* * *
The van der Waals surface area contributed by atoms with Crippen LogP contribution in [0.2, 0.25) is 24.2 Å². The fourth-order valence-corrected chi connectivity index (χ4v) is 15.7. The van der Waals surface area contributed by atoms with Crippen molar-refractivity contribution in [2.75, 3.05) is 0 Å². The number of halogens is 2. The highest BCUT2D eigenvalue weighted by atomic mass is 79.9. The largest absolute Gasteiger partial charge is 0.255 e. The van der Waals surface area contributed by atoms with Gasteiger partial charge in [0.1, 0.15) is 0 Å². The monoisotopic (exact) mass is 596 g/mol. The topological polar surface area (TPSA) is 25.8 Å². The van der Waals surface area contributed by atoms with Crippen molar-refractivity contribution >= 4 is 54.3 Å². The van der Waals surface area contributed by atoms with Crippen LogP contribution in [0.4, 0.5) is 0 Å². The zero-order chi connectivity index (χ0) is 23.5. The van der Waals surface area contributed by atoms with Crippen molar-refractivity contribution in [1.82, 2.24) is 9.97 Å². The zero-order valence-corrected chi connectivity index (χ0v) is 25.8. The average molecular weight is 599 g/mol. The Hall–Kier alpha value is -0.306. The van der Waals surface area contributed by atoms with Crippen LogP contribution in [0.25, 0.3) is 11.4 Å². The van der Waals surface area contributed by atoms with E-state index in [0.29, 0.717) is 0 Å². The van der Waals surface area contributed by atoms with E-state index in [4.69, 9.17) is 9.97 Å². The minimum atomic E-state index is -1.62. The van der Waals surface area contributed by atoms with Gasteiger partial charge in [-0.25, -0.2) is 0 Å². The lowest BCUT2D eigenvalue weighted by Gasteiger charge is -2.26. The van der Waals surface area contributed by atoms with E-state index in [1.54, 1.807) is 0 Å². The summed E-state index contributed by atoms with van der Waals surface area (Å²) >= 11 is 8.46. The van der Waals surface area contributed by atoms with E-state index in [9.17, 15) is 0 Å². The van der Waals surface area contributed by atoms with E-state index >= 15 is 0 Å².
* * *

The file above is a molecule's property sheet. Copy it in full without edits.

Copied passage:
The van der Waals surface area contributed by atoms with Crippen LogP contribution in [0.2, 0.25) is 24.2 Å². The fourth-order valence-corrected chi connectivity index (χ4v) is 15.7. The van der Waals surface area contributed by atoms with Crippen molar-refractivity contribution in [2.75, 3.05) is 0 Å². The number of halogens is 2. The highest BCUT2D eigenvalue weighted by atomic mass is 79.9. The largest absolute Gasteiger partial charge is 0.255 e. The van der Waals surface area contributed by atoms with Gasteiger partial charge in [0.1, 0.15) is 0 Å². The monoisotopic (exact) mass is 596 g/mol. The topological polar surface area (TPSA) is 25.8 Å². The van der Waals surface area contributed by atoms with Crippen molar-refractivity contribution >= 4 is 54.3 Å². The van der Waals surface area contributed by atoms with Crippen LogP contribution in [0.4, 0.5) is 0 Å². The zero-order chi connectivity index (χ0) is 23.5. The van der Waals surface area contributed by atoms with Crippen molar-refractivity contribution in [1.82, 2.24) is 9.97 Å². The zero-order valence-corrected chi connectivity index (χ0v) is 25.8. The average molecular weight is 599 g/mol. The Hall–Kier alpha value is -0.306. The van der Waals surface area contributed by atoms with Crippen LogP contribution in [0.25, 0.3) is 11.4 Å². The van der Waals surface area contributed by atoms with E-state index in [0.29, 0.717) is 0 Å². The van der Waals surface area contributed by atoms with E-state index in [4.69, 9.17) is 9.97 Å². The minimum atomic E-state index is -1.62. The van der Waals surface area contributed by atoms with Gasteiger partial charge in [-0.25, -0.2) is 0 Å². The lowest BCUT2D eigenvalue weighted by Gasteiger charge is -2.26. The van der Waals surface area contributed by atoms with E-state index in [1.54, 1.807) is 0 Å². The summed E-state index contributed by atoms with van der Waals surface area (Å²) >= 11 is 8.46. The van der Waals surface area contributed by atoms with E-state index in [9.17, 15) is 0 Å². The van der Waals surface area contributed by atoms with E-state index >= 15 is 0 Å².